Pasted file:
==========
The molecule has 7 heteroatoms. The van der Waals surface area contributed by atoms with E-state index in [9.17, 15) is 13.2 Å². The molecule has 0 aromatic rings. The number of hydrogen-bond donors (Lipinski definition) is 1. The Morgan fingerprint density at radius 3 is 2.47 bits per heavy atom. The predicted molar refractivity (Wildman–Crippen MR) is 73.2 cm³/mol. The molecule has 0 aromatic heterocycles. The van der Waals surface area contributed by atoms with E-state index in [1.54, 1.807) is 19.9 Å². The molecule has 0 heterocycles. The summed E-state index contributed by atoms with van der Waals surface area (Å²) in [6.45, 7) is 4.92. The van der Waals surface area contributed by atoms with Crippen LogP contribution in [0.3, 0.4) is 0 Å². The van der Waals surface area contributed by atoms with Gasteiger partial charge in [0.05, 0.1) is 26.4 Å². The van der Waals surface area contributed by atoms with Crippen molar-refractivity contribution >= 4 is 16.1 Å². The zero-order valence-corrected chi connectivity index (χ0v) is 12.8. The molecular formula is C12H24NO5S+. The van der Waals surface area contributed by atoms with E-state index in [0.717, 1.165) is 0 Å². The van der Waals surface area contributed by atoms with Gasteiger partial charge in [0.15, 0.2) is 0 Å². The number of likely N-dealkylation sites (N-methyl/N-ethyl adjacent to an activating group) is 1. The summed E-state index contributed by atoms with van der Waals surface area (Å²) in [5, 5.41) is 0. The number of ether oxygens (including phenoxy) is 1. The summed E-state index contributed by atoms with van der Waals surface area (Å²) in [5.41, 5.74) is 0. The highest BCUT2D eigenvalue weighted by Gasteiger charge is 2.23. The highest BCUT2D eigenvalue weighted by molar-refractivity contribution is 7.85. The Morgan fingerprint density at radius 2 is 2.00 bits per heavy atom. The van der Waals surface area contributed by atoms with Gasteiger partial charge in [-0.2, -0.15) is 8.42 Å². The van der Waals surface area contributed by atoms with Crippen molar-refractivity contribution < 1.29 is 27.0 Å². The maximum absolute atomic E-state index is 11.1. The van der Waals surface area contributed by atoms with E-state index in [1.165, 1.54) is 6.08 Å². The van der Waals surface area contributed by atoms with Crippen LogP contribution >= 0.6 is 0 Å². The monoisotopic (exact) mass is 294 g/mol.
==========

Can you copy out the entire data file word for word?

The molecule has 7 heteroatoms. The van der Waals surface area contributed by atoms with E-state index in [9.17, 15) is 13.2 Å². The molecule has 0 aromatic rings. The number of hydrogen-bond donors (Lipinski definition) is 1. The Morgan fingerprint density at radius 3 is 2.47 bits per heavy atom. The predicted molar refractivity (Wildman–Crippen MR) is 73.2 cm³/mol. The molecule has 0 aromatic heterocycles. The van der Waals surface area contributed by atoms with E-state index in [1.54, 1.807) is 19.9 Å². The molecule has 0 heterocycles. The summed E-state index contributed by atoms with van der Waals surface area (Å²) in [6.45, 7) is 4.92. The van der Waals surface area contributed by atoms with Crippen LogP contribution in [0.3, 0.4) is 0 Å². The van der Waals surface area contributed by atoms with Gasteiger partial charge in [0.05, 0.1) is 26.4 Å². The van der Waals surface area contributed by atoms with Crippen molar-refractivity contribution >= 4 is 16.1 Å². The zero-order valence-corrected chi connectivity index (χ0v) is 12.8. The molecular formula is C12H24NO5S+. The van der Waals surface area contributed by atoms with E-state index in [0.717, 1.165) is 0 Å². The van der Waals surface area contributed by atoms with Gasteiger partial charge in [0.15, 0.2) is 0 Å². The number of likely N-dealkylation sites (N-methyl/N-ethyl adjacent to an activating group) is 1. The summed E-state index contributed by atoms with van der Waals surface area (Å²) in [5, 5.41) is 0. The number of ether oxygens (including phenoxy) is 1. The summed E-state index contributed by atoms with van der Waals surface area (Å²) in [5.41, 5.74) is 0. The highest BCUT2D eigenvalue weighted by Gasteiger charge is 2.23. The highest BCUT2D eigenvalue weighted by molar-refractivity contribution is 7.85. The Morgan fingerprint density at radius 2 is 2.00 bits per heavy atom. The van der Waals surface area contributed by atoms with Gasteiger partial charge in [-0.2, -0.15) is 8.42 Å². The van der Waals surface area contributed by atoms with Crippen molar-refractivity contribution < 1.29 is 27.0 Å². The maximum absolute atomic E-state index is 11.1. The van der Waals surface area contributed by atoms with E-state index in [1.165, 1.54) is 6.08 Å². The van der Waals surface area contributed by atoms with Crippen LogP contribution >= 0.6 is 0 Å². The monoisotopic (exact) mass is 294 g/mol.